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The Ups and Downs of Being a Landlord

Posted by mario on December 14, 2016
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It is estimated that over 50,000 landlords have left the rental sector in recent years due to the harsh tax treatment levied against them. Many of these property owners were ‘accidental landlords’ in their 30’s or 40’s who bought for capital appreciation but now find themselves in negative equity. Studies show that 71% of landlords’ rental income does not cover the mortgage and several incur a tax liability on rental income even though they made a loss on their property. The mortgage interest in the recent budget increased from 75% to 85% and while it was welcomed it will not be sufficient to stem the flow of landlords leaving the market.

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On the downside –

New legislation introduced by Minister Alan Kelly in May 2016 favouring the tenant may also raise doubts whether a landlord should enter or leave the market.

  •  Rent is now fixed for a 2 year period
  • Tenants must be provided with a 90 day written rent review with examples of properties at similar market rents.
  • Extra termination periods have been introduced for tenancies over 4 years.
  •  From Quarter 3 in 2017, deposits will be retained with the PRTB.
  • Reasons for terminating a tenancy now must include a statutory declaration to justify the grounds for terminating same. The new ruling intends to end the practice of landlords telling their tenants they must vacate the property as it is being sold, only to let the apartment or house to new residents but at a higher rent.

   On the upside –

  • With rents so high, it may make financial better sense to buy a property. Figures from economist Ronan Lyons show that the monthly rent on a 3-bed house in north county Dublin will cost €1,245, but to buy it will cost €1,078 a month (on a mortgage rate of 4.3% for a 30-year term).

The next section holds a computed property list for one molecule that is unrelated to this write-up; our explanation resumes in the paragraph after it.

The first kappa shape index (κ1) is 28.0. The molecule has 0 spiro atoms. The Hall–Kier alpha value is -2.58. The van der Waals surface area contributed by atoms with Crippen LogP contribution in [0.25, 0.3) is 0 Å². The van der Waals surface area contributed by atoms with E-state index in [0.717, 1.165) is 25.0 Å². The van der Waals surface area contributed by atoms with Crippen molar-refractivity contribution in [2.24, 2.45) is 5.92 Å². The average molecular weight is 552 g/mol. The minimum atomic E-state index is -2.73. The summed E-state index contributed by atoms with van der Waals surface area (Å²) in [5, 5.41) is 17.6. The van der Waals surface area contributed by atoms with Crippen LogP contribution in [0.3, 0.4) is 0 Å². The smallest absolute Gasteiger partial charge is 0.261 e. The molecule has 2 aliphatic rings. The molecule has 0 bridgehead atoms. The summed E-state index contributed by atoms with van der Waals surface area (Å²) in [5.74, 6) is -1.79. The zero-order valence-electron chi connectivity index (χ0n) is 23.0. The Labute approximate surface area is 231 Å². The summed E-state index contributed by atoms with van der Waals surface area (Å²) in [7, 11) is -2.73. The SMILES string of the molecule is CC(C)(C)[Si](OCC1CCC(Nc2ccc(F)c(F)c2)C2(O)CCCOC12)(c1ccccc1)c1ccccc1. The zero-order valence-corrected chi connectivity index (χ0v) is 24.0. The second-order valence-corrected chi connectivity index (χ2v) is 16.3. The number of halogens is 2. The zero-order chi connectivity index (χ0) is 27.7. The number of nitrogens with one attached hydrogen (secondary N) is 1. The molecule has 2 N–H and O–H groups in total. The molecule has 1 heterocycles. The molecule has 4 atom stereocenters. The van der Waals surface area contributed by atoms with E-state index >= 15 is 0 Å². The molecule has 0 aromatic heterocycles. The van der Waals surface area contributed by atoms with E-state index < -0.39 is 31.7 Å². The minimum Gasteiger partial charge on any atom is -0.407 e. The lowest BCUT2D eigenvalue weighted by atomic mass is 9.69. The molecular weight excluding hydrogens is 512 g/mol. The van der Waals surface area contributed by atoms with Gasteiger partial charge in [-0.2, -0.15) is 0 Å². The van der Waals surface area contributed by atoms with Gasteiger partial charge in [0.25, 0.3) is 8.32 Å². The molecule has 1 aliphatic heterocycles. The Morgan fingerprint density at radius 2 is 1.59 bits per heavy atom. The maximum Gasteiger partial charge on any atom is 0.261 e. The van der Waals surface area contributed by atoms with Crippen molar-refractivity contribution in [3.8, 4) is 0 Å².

• In addition, the first time buyers grant introduced in the recent budget aimed at easing the burden of saving for the deposit may help somewhat. The maximum allowable relief is 20,000 euro on houses costing between 400,000 euro and 600,000 euro. However, the grant will not apply houses that cost over 600,000 euro.
  • Mortgage Approval – Despite the Central Bank 20% ruling, Mortgage lending equalled 2 billion euro in the first half of 2016, up 4.8% on last year. Mortgage approvals also surged in recent months – up by 33% on last year…..which is good news for potential buyers/investors.

If you do decide it is worthwhile to buy an investment property you need to be aware that you will be liable for the following taxes:

  • Stamp Duty – The stamp duty rate for residential property is 1% on the first €1,000,000 and 2% on the excess.
  • Income Tax – Rental income on all investment property is subject tax at 20%, but there are certain expenses that can be offset against it. Non-resident landlords are obliged to make tax returns in respect of the income earned to the Revenue.
  • Capital Gains Tax – The sale of an investment property is subject to capital gains tax. The current rate is 33%. Again, certain costs are allowable when calculating the capital gain liability.
  • LPT – All property owners are liable for LPT. However it is not allowable as an expense.

What does the future hold for the Housing Market in Ireland? Will the new supply measures mean we will have a radically different market by 2021? 

The government now recognises that developers and builders are the most important solution providers to the supply problem – they are risk takers, people who can raise money, who will invest and deliver large projects. The ‘Rebuilding Ireland’ programme devised by the government looks to tackle the supply of housing which over the next 5 years over a number of key areas:

  • Address homelessness: Government funding is being increased from 17m euro to 70m euro
  • Accelerate social housing: Government funding is being increased from 69m euro to 414m euro.
  • Build more homes: 4.5 billion euro has been allocated and NAMA is to work with developers to deliver a target of 20,000 residential units by end of 2020.
  • Improve the rental sector: 10m euro has been allocated to the Affordable rental pilot scheme
  • Utilise existing housing: 19m euro for Pyrite Remediation Scheme, and 5m euro towards Lead Remediation scheme

Conclusion

Property prices are still rising driven by lack of supply, and as rents are exorbitant it would seem to make financial sense to buy. A landlord needs to be aware of the new legislation introduced in May 2016 giving tenants much greater rights, in addition to knowing their tax liabilities. The pilot project ‘Rebuilding Ireland’ is extremely ambitious, yet if all measures are introduced over the 5 year plan we will see much more affordable housing and longer tenancies at reduced rents which may not in the long run be financially lucrative for a property investor.

 

 

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